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Intestacy Laws in North Carolina

Sanjay R. Gohil and Ruiling (Amy) Zhang Nov. 10, 2022

What does “intestate” mean?

“Intestate” is the legal term for anyone who passes away without creating and executing a will during their lifetime.

What happens if I don’t have a will (i.e., “will the Government get my assets”)?

This is a popular misconception that the State or Government inherits your assets if you do not have a will. This misconception is not accurate. In North Carolina, if someone passes away without executing a will or other estate planning document during their lifetime, then the intestate succession laws of that State will apply to distribute the deceased party’s known assets at the time of their death to their closest relatives. In other words, the deceased’s property and assets are distributed according to North Carolina’s intestacy laws. North Carolina has a pre-defined formula for how the deceased person’s property is passed down to descendants, which may not be according to the person’s last wishes.  Each state has its own intestacy statutes.

What is North Carolina's property distribution formula?

The following summarizes North Carolina’s property distribution formula in the event of intestacy in certain common scenarios according to N.C. General Statute § 29-14, et. seq.:

  1. First, the surviving spouse’s inheritance of personal property and/or real property is determined. The spouse’s share depends on the number of the deceased’s surviving children and lineal descendants, as well as if the deceased’s parents are alive. Generally, if the intestate has no descendants and no living parents, the spouse will inherit everything.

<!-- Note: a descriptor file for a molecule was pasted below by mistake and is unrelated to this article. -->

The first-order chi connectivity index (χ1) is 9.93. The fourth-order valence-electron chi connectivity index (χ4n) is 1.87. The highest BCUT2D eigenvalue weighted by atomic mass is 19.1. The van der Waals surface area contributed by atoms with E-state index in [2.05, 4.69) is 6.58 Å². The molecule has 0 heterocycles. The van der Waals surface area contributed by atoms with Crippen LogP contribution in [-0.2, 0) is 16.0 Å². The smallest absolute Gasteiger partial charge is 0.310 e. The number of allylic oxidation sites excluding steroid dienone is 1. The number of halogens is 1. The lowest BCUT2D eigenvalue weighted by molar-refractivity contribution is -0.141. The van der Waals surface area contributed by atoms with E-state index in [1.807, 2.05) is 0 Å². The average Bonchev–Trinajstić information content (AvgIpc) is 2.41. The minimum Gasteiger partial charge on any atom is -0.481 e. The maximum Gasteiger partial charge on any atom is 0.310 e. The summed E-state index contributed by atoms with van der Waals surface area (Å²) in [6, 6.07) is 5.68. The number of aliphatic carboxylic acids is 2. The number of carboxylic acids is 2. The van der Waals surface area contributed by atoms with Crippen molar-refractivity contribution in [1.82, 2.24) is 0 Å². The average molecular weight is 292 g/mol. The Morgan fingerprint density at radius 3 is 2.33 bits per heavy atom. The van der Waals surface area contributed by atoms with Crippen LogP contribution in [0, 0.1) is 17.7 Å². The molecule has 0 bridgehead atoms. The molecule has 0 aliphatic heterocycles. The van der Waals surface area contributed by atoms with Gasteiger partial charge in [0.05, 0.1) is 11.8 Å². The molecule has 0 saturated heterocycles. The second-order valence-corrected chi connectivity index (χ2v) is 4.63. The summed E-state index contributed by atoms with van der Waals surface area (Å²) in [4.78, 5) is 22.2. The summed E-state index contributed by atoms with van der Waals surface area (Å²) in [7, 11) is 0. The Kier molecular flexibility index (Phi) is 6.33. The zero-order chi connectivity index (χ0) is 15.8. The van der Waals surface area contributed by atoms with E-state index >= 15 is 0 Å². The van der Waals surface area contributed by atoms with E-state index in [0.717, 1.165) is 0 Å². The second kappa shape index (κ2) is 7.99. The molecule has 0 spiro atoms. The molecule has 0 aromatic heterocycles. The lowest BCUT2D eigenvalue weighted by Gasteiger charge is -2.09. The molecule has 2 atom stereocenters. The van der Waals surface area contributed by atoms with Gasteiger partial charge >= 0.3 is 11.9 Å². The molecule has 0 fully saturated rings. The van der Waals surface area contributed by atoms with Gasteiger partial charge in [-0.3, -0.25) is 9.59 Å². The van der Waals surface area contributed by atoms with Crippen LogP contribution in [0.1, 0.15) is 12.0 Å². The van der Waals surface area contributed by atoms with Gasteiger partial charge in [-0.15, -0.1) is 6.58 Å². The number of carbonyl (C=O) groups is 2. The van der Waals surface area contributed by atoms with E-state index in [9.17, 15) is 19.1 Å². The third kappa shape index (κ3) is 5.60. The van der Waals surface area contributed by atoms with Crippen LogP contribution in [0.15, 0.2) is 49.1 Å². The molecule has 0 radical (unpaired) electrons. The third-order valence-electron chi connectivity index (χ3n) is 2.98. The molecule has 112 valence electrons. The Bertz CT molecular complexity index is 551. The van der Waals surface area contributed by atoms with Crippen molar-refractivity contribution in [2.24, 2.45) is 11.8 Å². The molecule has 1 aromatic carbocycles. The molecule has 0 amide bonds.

2. If the deceased has no surviving spouse, the deceased’s real estate and personal property are divided evenly among the children and other lineal descendants of any deceased children.

  3. If the deceased has a surviving spouse and one child or lineal descendants of a deceased child, the spouse receives ½ of the deceased’s real estate and $60,000 of the deceased’s personal property. If there is personal property remaining after the spouse’s initial share, ½ of the remaining goes to the spouse. The deceased’s children and descendants inherit half of the intestate real estate and the other ½ of any remaining personal property over $60,000.

  4. If the deceased has a surviving spouse and two or more children or multiple lineal descendants, the spouse inherits ⅓ of the intestate real estate and $60,000 of personal property. If there is personal property remaining after the spouse’s initial share, ⅓ of the remaining goes to the spouse. Children and lineal descendants receive ⅔ of the intestate real estate and the other ⅔ of any remaining personal property over $60,000.

  5. If the deceased has surviving parents and a spouse but no children, the spouse receives ½ of the intestate real estate and $100,000 of personal property. If there is personal property remaining after the spouse’s initial share, the spouse receives ½ of the remaining personal property. The intestate’s parents receive half of the real estate and ½ of any remaining personal property over $100,000.

  6. If the intestate dies without leaving a surviving spouse or any children or grandchildren, then his/her siblings would be next in line to inherit, followed by the intestate’s grandparents, and then to lineal descendants of the intestate’s grandparents if no grandparents survive the intestate’s death.

What is “escheat”?

If the deceased has no relatives, the unclaimed intestate real estate, personal property, and other assets go to the State. This process is known as “escheat.”

Find peace of mind and plan for the future by contacting the Law Offices of Sanjay R. Gohil, PLLC. Our firm can walk you through the process of developing a comprehensive will that reflects your estate planning wishes and makes sure your surviving relatives and beneficiaries are taken care of according to your specific intent, rather than by default according to relevant statutes.